External considerations

Temperature is the most obvious external consideration for AODD pumps, as they can be expected to operate in sub-zero and scorching desert conditions. Most types are available both in metal and plastic construction materials, with plastic materials being best suited for controlled environments and metal materials for extremely hot or cold conditions. Where water is being pumped in sub-zero conditions, it is likely that a heating jacket or insulated wrap will need to be provided to prevent the pumped media from freezing. Because some liquids will change characteristics when external temperatures rise or fall, they can become difficult to pump, so the insulated wrap should be specified.

The type of elastomers used in the pump will also be affected by extreme conditions, making material selection an important factor. For instance, PTFE is not a good cold weather diaphragm, but EPDM (synthetic rubber) makes for a good cold weather choice. PTFE does not operate well in extreme heat (over 104ºC), but Viton is effective in extreme heat. Internal atmospheric conditions need to be factored in during the selection process. If the pumps are to be used in an area where chemical vapours are present, the pump's non-wetted and body parts need to be compatible with air-borne substances.

The performance of the pump's air distribution system can also be affected by the environment. Warm air will hold more moisture and this will be taken into the air compressor intake. However, when it is expelled from the equipment it expands and the temperature drops, sometimes as low as -22ºC. At this temperature, any liquid in the exhaust will freeze so it is critical that the compressed air is dried before it enters the pump. Running a refrigerant/desiccant drier system in conjunction with the air compressor will minimise moisture issues and prevent the equipment from freezing and seizing.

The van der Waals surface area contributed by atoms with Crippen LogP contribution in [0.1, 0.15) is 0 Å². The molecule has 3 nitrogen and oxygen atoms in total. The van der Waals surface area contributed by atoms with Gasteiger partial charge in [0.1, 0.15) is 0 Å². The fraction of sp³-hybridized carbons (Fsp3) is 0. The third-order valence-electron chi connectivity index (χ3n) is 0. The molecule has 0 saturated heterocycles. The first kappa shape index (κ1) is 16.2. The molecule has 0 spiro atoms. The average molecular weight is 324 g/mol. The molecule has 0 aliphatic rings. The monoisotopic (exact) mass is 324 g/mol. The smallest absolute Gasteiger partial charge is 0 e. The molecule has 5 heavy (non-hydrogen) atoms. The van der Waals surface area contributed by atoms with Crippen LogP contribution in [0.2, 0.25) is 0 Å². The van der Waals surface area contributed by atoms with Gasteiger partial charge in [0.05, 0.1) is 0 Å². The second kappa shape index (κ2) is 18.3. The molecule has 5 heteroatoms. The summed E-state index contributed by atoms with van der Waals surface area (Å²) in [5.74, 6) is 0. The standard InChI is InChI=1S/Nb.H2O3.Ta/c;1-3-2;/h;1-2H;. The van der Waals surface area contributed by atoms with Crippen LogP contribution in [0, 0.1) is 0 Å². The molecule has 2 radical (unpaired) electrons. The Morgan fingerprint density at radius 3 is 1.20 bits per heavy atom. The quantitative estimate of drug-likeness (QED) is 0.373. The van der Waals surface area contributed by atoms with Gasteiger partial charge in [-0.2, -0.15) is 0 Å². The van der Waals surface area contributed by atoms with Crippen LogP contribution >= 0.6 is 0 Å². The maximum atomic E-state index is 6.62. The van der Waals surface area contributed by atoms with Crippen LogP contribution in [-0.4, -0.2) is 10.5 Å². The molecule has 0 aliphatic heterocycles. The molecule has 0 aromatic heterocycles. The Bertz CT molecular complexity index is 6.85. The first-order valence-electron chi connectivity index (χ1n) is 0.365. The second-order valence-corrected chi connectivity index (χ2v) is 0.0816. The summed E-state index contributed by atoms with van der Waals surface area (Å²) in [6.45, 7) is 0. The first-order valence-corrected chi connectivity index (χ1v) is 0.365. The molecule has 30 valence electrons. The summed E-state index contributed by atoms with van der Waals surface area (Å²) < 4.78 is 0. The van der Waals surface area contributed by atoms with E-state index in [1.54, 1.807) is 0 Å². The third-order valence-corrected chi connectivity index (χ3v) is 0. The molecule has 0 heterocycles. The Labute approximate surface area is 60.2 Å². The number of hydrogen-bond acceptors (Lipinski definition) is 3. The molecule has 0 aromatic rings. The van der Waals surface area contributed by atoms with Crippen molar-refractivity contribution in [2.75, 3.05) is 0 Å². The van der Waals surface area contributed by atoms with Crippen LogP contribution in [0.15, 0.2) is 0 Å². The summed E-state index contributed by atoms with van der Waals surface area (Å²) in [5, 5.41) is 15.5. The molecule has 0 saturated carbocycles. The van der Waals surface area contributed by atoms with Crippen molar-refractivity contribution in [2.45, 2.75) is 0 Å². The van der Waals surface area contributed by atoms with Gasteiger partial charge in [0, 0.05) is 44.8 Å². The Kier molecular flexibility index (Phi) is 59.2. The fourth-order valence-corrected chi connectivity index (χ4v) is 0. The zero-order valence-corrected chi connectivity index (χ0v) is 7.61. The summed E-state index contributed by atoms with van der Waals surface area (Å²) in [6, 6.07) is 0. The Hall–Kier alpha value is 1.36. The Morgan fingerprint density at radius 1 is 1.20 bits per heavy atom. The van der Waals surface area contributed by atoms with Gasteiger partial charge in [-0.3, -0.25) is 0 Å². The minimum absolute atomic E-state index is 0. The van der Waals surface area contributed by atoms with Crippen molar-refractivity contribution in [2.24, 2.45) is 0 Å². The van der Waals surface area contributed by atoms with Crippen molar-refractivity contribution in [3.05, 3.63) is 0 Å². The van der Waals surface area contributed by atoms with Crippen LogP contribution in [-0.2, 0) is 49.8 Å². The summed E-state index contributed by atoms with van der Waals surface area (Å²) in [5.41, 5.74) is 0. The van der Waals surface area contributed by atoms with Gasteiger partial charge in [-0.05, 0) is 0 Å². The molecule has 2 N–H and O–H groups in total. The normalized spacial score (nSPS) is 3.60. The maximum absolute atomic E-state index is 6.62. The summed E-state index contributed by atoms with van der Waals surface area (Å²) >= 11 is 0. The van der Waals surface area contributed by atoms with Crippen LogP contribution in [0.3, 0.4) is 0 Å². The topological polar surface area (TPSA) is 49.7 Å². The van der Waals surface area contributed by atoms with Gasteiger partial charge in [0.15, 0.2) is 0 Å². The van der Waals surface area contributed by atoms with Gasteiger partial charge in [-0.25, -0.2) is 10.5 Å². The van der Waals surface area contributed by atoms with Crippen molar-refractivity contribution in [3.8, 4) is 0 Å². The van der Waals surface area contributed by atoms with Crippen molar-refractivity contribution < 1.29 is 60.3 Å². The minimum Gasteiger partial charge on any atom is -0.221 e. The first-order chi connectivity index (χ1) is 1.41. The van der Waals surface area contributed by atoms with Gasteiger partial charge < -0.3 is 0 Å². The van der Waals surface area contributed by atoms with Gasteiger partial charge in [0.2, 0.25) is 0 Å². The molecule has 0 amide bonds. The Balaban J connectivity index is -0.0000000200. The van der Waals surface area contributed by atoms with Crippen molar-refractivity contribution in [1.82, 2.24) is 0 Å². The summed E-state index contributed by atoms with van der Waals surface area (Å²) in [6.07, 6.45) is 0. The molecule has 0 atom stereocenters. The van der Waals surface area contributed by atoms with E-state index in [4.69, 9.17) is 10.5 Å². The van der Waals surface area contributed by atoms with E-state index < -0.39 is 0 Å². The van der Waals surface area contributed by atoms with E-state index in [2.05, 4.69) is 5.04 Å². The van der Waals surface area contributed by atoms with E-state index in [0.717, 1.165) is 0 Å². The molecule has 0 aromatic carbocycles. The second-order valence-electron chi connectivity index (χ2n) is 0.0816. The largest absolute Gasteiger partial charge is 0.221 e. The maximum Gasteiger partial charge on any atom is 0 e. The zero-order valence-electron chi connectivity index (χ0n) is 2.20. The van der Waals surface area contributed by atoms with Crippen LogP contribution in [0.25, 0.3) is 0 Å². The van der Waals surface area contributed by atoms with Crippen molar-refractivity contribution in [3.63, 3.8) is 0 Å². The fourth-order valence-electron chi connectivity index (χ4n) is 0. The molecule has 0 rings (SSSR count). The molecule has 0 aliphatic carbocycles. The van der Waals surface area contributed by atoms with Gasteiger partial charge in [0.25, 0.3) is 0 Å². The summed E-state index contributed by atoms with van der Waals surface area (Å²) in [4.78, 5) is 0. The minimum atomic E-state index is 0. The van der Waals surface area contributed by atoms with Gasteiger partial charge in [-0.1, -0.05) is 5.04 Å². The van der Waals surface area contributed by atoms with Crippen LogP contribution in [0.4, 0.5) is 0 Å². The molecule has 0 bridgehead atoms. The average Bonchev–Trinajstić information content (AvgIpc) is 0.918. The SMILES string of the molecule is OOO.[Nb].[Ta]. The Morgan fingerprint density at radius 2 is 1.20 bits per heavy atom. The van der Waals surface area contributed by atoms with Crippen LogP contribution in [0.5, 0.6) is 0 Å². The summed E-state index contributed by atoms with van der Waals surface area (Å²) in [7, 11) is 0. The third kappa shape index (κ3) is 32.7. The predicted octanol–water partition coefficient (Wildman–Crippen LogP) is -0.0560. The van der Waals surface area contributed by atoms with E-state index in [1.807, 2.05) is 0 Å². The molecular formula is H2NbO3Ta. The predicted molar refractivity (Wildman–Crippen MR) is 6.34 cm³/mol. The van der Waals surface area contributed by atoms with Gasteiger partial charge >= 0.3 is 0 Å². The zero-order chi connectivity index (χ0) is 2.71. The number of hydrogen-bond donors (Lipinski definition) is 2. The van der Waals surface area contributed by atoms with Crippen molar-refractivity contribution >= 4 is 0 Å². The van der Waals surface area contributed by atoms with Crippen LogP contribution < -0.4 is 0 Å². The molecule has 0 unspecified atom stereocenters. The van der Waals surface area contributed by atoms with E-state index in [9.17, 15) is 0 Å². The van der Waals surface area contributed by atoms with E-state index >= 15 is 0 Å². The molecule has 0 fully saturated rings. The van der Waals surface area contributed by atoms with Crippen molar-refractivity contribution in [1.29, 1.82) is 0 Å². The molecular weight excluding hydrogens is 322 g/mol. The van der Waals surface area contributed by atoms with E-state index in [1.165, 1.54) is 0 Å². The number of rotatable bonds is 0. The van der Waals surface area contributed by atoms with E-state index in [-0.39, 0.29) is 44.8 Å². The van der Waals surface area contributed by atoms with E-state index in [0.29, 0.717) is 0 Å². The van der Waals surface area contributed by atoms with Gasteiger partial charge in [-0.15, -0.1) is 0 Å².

Proper selection

The factors detailed above will inevitably decrease the efficiency of the pump unless they are fully addressed. Poor operating efficiency will include lower flow rates brought on by insufficient operating pressures and product incompatibility that can result in costly product-related issues.

The benefits of an AODD pump are many when used in harsh conditions. They are forgiving because they offer:

  • Seal-less technology
  • Dry-run capability
  • Deadhead capability
  • Suction lift capability
  • The ability to pump thick or thin fluids
  • The ability to pump solids and abrasives
  • The ability to pump shear-sensitive products
  • Infinite turndown for flow and pressure
  • Easy portability
  • Operation in classified areas or in areas where flammable materials are being handled (no explosion-proof wiring needed)

The plant operator needs to install a pump and then be able to forget about it until some predetermined maintenance schedule requires inspection to ensure that it still meets the application's operation parameters. Where harsh conditions prevail, the wise operator turns to AODD pumps.